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Corporate interests behind ACTA

06 February 2012 / 22:02:57  GRReporter
4781 reads

Anastsia Balezdrova

"On February 11, the world will be out in an unprecedented showing of solidarity against ACTA. Protests are being organized all over the globe to show the European Parliament that they must reject ACTA. Though many countries have signed the treaty already, if the EP rejects ACTA, it will be sent into the dustbin of history!" write the organizers.

"The resistance against the disputed ACTA agreement is growing. Over a million and a half users have voted against it on the website of Avaaz. The spokeswoman of the Slovenian government apologized that the country has signed it. Kader Arif, Member of the European Parliament from France, who was appointed to report on the introduction of ACTA in the European Parliament, resigned on 26 January in protest. It is vital to show that nobody in Europe supports ACTA," writes the Greek pirate party in its e-mail.

We spoke with the representative of the Greek pirates Anestis Samourkadis about what exactly ACTA is and why it is causing so much anger.

"Formally, Japan stands behind the preparation of ACTA. It took the initiative of coordinating the whole process. ACTA is an intergovernmental trade agreement signed by the European Union as a legal entity, the 27 member states, USA, Switzerland, South Africa, South Korea, Japan and others. The strange thing is that although it is an agreement aimed at fighting the production and sale of counterfeited branded goods, China is not participating in it. The fact that China, India, and other countries that produce such goods have not signed the agreement makes it senseless."

The opinion of Greek pirates is that the creators of ACTA have deliberately concealed the treaty behind the mask of a trade agreement precisely to avoid public discussion about an international agreement. "If the agreement was discussed within the World Trade Organization or other international forum, this would happen in a specific democratic order. The ACTA agreement, however, had always been discussed behind closed doors for several years and became known early last autumn. The discussion started in 2006 with the beginning of the discussion between Japan and the USA. The European Union, Canada and Switzerland became involved in the negotiations in 2006 - 2007, and Australia, Morocco, New Zealand, South Korea and Singapore in 2008."

Countries outside Europe signed the Agreement on 31 October 2011. Germany, Estonia, Cyprus and two more have not signed it so far, but the reasons are formal."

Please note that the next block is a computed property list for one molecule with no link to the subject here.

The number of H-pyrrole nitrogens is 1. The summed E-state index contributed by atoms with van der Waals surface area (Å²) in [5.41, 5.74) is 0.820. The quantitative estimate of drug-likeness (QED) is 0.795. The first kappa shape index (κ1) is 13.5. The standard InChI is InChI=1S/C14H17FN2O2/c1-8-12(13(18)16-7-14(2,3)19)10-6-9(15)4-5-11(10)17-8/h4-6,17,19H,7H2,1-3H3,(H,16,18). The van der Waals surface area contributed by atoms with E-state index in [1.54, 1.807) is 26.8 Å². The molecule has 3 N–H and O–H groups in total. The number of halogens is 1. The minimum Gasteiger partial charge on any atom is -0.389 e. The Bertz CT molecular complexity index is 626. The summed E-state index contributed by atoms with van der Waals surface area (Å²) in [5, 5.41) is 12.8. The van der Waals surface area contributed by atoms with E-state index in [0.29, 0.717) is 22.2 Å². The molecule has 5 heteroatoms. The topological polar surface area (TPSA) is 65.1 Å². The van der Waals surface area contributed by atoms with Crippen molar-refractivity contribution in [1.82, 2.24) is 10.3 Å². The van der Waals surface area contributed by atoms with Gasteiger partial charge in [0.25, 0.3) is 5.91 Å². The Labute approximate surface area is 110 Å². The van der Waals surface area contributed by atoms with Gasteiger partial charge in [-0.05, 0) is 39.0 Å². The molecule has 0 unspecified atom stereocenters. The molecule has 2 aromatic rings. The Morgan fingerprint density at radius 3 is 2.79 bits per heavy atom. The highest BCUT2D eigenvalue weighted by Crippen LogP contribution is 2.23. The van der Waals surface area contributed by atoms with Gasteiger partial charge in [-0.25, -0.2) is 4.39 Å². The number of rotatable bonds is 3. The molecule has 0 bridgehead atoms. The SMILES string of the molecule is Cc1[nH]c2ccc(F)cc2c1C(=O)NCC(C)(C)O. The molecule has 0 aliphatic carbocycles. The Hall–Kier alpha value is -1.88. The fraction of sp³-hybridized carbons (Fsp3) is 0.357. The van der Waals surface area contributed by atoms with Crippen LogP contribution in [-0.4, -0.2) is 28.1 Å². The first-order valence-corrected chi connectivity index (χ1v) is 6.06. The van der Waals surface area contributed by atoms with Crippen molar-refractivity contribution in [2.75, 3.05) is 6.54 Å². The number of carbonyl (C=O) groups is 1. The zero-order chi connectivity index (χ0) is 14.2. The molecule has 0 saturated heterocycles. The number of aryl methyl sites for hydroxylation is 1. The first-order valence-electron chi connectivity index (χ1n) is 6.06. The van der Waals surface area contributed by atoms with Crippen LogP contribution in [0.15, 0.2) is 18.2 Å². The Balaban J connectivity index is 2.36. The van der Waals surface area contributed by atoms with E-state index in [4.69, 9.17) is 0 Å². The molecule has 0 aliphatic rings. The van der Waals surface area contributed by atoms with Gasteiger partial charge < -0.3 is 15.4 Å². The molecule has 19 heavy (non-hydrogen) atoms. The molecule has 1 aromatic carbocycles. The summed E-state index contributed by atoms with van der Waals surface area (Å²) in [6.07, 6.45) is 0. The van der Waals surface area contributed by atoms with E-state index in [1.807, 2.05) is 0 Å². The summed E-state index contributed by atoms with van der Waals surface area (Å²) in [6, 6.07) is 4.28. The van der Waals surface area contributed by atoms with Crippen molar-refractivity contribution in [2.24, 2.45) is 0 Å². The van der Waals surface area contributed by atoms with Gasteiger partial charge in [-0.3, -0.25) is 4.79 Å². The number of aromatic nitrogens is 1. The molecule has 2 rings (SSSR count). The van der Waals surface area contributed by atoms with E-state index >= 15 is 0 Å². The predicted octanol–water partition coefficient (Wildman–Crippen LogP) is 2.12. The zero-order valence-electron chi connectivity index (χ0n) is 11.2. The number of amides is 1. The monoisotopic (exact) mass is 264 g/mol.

The agreement consists of 50 pages and is intended to restrict trade in goods, which are protected by copyright or patent. "But things are different in practice. Firstly, the agreement applies in the virtual world what it defines in the real one. Thus, while some things seem logical in the real world, such as counterfeit copy of brand name shoes, then, things are very complicated in the digital world.  We believe that ACTA drafters have introduced in the agreement legislation they could not pass in a different way.

ACTA's weakness is that it burdens Internet providers with criminal liability for everything traded in their network if it is a copy of something copyrighted. To accomplish this, the sharing of everything except maybe just our personal e-mails has to be banned." According to Anestis Samourkasidis, the more serious problem is that ACTA turns Internet providers into a kind of private police forced to monitor what we download to our computers and vice versa. "If they really put filters that can continuously monitor the information exchange among ourselves - a song, video, photo or text, to see if it is protected by copyright, with their help they can violate our rights, such as the right to communicate or the freedom of expression." He stressed that this will create a private police force to act without judicial control and it will check all Internet users without exception.

ACTA offers the same rights to customs officers, who will be able to block the export of seeds, if a corporation says they contain genetic material it has patented. Similarly, the so-called generic medicines would be blocked, if a company claims that they contain a patented ingredient. "There is no court intervention in all cases described. This means that customs officers can block and destroy a cargo, and the case will be considered later. The exporter may claim compensation from the company, which has filed false claims. The problem is what happens in the meantime. The exporting company may have ceased operations and the failure of supplying the seeds could cause humanitarian catastrophes. That is why pirate parties firmly protest against patents on genetic materials."

According to Anestis, the agreement is very general and does not contain the specifics and clarity defining legal texts. "It is planned for a committee to be established that will meet and change the content of the agreement after its signing, and that will be allowed to include whatever it decides. In practice, it is like being told, "You signed the agreement and ratified it in your parliaments. From now on, we will decide."

For this purpose, protests across Europe will be held on 11 February. ACTA will be the subject of debate in the European Parliament by mid-summer. Therefore, the Greek pirate party believes that the protests against the agreement are yet to increase.

Tags: SocietyInternetACTA agreementPirate partyProtestsCorporationsPatentsHumanitarian crisisPolice control
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